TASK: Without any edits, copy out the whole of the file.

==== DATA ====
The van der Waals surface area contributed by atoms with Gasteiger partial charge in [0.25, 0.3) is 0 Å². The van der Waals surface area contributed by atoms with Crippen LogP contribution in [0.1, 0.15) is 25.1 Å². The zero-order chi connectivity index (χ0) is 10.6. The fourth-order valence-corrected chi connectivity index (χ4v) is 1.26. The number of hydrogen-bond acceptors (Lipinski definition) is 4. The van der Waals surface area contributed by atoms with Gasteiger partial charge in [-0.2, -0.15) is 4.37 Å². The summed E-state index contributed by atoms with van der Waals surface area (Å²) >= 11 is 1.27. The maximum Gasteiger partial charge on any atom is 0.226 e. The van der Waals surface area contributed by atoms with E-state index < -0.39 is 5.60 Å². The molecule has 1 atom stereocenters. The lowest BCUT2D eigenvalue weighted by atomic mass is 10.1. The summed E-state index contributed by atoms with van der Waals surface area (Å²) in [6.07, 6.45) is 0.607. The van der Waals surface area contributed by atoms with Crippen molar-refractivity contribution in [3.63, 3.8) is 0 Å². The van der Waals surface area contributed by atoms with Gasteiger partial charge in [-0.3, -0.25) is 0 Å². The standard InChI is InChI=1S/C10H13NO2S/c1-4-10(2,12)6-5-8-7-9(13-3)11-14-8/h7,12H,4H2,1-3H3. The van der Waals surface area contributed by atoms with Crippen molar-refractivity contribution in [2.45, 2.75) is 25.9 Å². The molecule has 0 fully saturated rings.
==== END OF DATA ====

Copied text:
The van der Waals surface area contributed by atoms with Gasteiger partial charge in [0.25, 0.3) is 0 Å². The van der Waals surface area contributed by atoms with Crippen LogP contribution in [0.1, 0.15) is 25.1 Å². The zero-order chi connectivity index (χ0) is 10.6. The fourth-order valence-corrected chi connectivity index (χ4v) is 1.26. The number of hydrogen-bond acceptors (Lipinski definition) is 4. The van der Waals surface area contributed by atoms with Gasteiger partial charge in [-0.2, -0.15) is 4.37 Å². The summed E-state index contributed by atoms with van der Waals surface area (Å²) >= 11 is 1.27. The maximum Gasteiger partial charge on any atom is 0.226 e. The van der Waals surface area contributed by atoms with E-state index < -0.39 is 5.60 Å². The molecule has 1 atom stereocenters. The lowest BCUT2D eigenvalue weighted by atomic mass is 10.1. The summed E-state index contributed by atoms with van der Waals surface area (Å²) in [6.07, 6.45) is 0.607. The van der Waals surface area contributed by atoms with Crippen molar-refractivity contribution in [3.63, 3.8) is 0 Å². The van der Waals surface area contributed by atoms with Gasteiger partial charge in [-0.3, -0.25) is 0 Å². The standard InChI is InChI=1S/C10H13NO2S/c1-4-10(2,12)6-5-8-7-9(13-3)11-14-8/h7,12H,4H2,1-3H3. The van der Waals surface area contributed by atoms with Crippen molar-refractivity contribution in [2.45, 2.75) is 25.9 Å². The molecule has 0 fully saturated rings.